Empathy trumps sympathy…
[bctt tweet=”People complain when they are not feeling heard. It takes more than sympathy to make someone feel heard. The word for that “something more” is empathy. Empathy is the most powerful change-maker in all situations, in all relationships.” username=”Renee_Giarrusso”]
In the work we have been doing with organisations around creating and using EI and other communication skills and habits to lead, I realise that empathy is one of the keys to building deeper relationships and connections.
Empathy vs Sympathy – What's the difference?
I am often asked how empathy differs to sympathy? I believe a great question, so let me start with what I have experienced as far as what I believe sympathy is.
I recently noticed a personal situation where a friend, Monique, complained about a certain person in her life. Monique simply needed to download to me and get off her chest the way she felt; what the other person had done to annoy her, and to unpack how this person is always letting her down.
I gave her my ear and a few suggestions to deal with this person, and I also said, “I can imagine what you are going through; this friend has been a big part of your life for so long”. Monique said, “Thanks for listening,” but was still heavy, sad and playing back the whole situation. I felt sick for her, and at the same time, my energy felt stifled.
Fast forward 3 weeks and Monique downloaded again. The conversation was almost a mirror image of the one prior, and in that moment I realised nothing had changed. She hadn’t actioned anything, and I realised that my words and my suggestions, although comforting, were only a temporary bandaid.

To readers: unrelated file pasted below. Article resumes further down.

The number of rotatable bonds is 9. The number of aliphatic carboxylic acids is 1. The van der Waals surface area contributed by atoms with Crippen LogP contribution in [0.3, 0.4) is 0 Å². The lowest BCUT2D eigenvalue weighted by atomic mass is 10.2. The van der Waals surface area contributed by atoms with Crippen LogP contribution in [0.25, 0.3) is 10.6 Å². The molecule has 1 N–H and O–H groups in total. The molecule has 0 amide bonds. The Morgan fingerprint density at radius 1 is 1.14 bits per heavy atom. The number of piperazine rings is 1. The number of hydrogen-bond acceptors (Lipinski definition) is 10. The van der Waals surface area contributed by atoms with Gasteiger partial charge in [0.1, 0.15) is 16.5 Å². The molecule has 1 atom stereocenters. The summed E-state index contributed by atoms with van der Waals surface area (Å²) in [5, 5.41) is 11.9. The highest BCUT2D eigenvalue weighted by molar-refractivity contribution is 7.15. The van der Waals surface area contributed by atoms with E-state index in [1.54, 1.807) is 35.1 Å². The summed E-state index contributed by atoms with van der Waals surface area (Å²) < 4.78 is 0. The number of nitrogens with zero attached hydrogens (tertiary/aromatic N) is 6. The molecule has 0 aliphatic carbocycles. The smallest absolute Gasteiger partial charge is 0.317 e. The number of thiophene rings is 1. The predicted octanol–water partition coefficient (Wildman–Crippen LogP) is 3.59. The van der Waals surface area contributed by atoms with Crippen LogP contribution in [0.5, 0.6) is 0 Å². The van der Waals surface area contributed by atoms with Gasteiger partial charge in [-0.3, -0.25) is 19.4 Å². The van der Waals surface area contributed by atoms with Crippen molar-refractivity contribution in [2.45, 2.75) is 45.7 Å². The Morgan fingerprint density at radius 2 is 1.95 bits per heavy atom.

What I had shown was sympathy.
There was no change in her energy or thoughts.
Sympathy is really all about caring and understanding, needed at certain times and only subtly different than empathy. I see it as one notch up from pity
Recently I caught up with a client Brad as I was finishing a workshop in his office. Brad is a coaching client of mine and a high performer always looking to grow. On this day he broke down about the conflict he is having with his direct manager. His manager was micromanaging him all of a sudden, taking credit for his ideas, putting down the fact he was having coaching and above all keeping him in a holding stall, unable to share his ideas and contribute across the broader business.
Brad was almost in tears, he looked and sounded broken, even his voice lacked its usual depth. Brad and I grabbed a coffee, and I let him talk through all he was going through, the ins and outs, the sleepless nights, the pressure, the sick feeling every morning when he woke up.
I really leaned into him and felt his experience and could relate some of it to one manager I had many years ago who was less than a leader. What I noticed towards the end of the conversation was Brad's eye contact was stronger. He seemed lighter and more composed. There was a change in his overall demeanour. I also felt lighter seeing this change, and that's when it hit me. My empathy and openness and relatability to his situation was felt by both of us. I was feeling his experience, not just listening to it as an outsider.
He was lighter, and I wasn’t at all, weighed down by the conversation. Something I think that happens at times when we use pity or sympathy.
In a nutshell, I believe sympathy makes others feel cared for, and empathy makes others feel heard.
There is a place in all situations to use pity, sympathy and empathy, and you need to be real and know where to come from. It will depend on the context, the person, the situation and also your values, experiences and reference point to the topic.
I would love to hear how you consciously assess where and when you need to step into empathy and really feel into that other person and what they are experiencing.
What makes this happen and what are the outcomes for you and the other person/s?
Lead to be limitless…
If this article has resonated with you in any way – I’d love to hear your thoughts – get in touch. Being in service to my clients is why I do what I do, and your feedback, insight and any suggestions are always embraced.
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